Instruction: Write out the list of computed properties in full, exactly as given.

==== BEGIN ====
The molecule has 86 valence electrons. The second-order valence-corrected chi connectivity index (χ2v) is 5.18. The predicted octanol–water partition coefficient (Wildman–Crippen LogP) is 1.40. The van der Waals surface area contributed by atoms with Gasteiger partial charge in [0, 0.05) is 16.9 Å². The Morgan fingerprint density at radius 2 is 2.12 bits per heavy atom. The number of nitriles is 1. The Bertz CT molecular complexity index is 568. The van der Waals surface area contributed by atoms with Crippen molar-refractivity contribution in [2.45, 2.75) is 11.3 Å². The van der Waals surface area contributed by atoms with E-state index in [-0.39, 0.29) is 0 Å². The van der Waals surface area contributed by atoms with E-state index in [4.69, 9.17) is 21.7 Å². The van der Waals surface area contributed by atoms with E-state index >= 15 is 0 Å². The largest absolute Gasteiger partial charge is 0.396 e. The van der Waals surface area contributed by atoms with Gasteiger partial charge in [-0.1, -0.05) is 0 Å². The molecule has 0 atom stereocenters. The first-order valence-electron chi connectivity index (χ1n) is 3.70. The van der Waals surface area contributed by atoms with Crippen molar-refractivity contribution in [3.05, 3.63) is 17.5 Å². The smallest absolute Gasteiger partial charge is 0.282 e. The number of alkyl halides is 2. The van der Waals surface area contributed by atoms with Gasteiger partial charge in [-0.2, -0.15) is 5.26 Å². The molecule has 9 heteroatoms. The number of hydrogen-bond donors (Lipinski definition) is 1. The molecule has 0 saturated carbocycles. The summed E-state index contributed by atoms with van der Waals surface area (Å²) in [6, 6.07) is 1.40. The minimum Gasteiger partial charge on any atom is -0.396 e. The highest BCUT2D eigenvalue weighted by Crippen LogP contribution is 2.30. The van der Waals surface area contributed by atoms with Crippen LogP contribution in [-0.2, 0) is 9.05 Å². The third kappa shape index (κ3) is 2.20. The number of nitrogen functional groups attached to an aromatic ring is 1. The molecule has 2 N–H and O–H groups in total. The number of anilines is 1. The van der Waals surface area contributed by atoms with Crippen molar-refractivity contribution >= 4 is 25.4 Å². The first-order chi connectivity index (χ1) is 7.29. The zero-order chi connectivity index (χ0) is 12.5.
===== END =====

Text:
The molecule has 86 valence electrons. The second-order valence-corrected chi connectivity index (χ2v) is 5.18. The predicted octanol–water partition coefficient (Wildman–Crippen LogP) is 1.40. The van der Waals surface area contributed by atoms with Gasteiger partial charge in [0, 0.05) is 16.9 Å². The Morgan fingerprint density at radius 2 is 2.12 bits per heavy atom. The number of nitriles is 1. The Bertz CT molecular complexity index is 568. The van der Waals surface area contributed by atoms with Crippen molar-refractivity contribution in [2.45, 2.75) is 11.3 Å². The van der Waals surface area contributed by atoms with E-state index in [-0.39, 0.29) is 0 Å². The van der Waals surface area contributed by atoms with E-state index in [4.69, 9.17) is 21.7 Å². The van der Waals surface area contributed by atoms with E-state index >= 15 is 0 Å². The largest absolute Gasteiger partial charge is 0.396 e. The van der Waals surface area contributed by atoms with Gasteiger partial charge in [-0.1, -0.05) is 0 Å². The molecule has 0 atom stereocenters. The first-order valence-electron chi connectivity index (χ1n) is 3.70. The van der Waals surface area contributed by atoms with Crippen molar-refractivity contribution in [3.05, 3.63) is 17.5 Å². The smallest absolute Gasteiger partial charge is 0.282 e. The number of alkyl halides is 2. The van der Waals surface area contributed by atoms with Gasteiger partial charge in [-0.2, -0.15) is 5.26 Å². The molecule has 9 heteroatoms. The number of hydrogen-bond donors (Lipinski definition) is 1. The molecule has 0 saturated carbocycles. The summed E-state index contributed by atoms with van der Waals surface area (Å²) in [6, 6.07) is 1.40. The minimum Gasteiger partial charge on any atom is -0.396 e. The highest BCUT2D eigenvalue weighted by Crippen LogP contribution is 2.30. The van der Waals surface area contributed by atoms with Crippen LogP contribution in [-0.2, 0) is 9.05 Å². The third kappa shape index (κ3) is 2.20. The number of nitrogen functional groups attached to an aromatic ring is 1. The molecule has 2 N–H and O–H groups in total. The number of anilines is 1. The van der Waals surface area contributed by atoms with Crippen molar-refractivity contribution >= 4 is 25.4 Å². The first-order chi connectivity index (χ1) is 7.29. The zero-order chi connectivity index (χ0) is 12.5.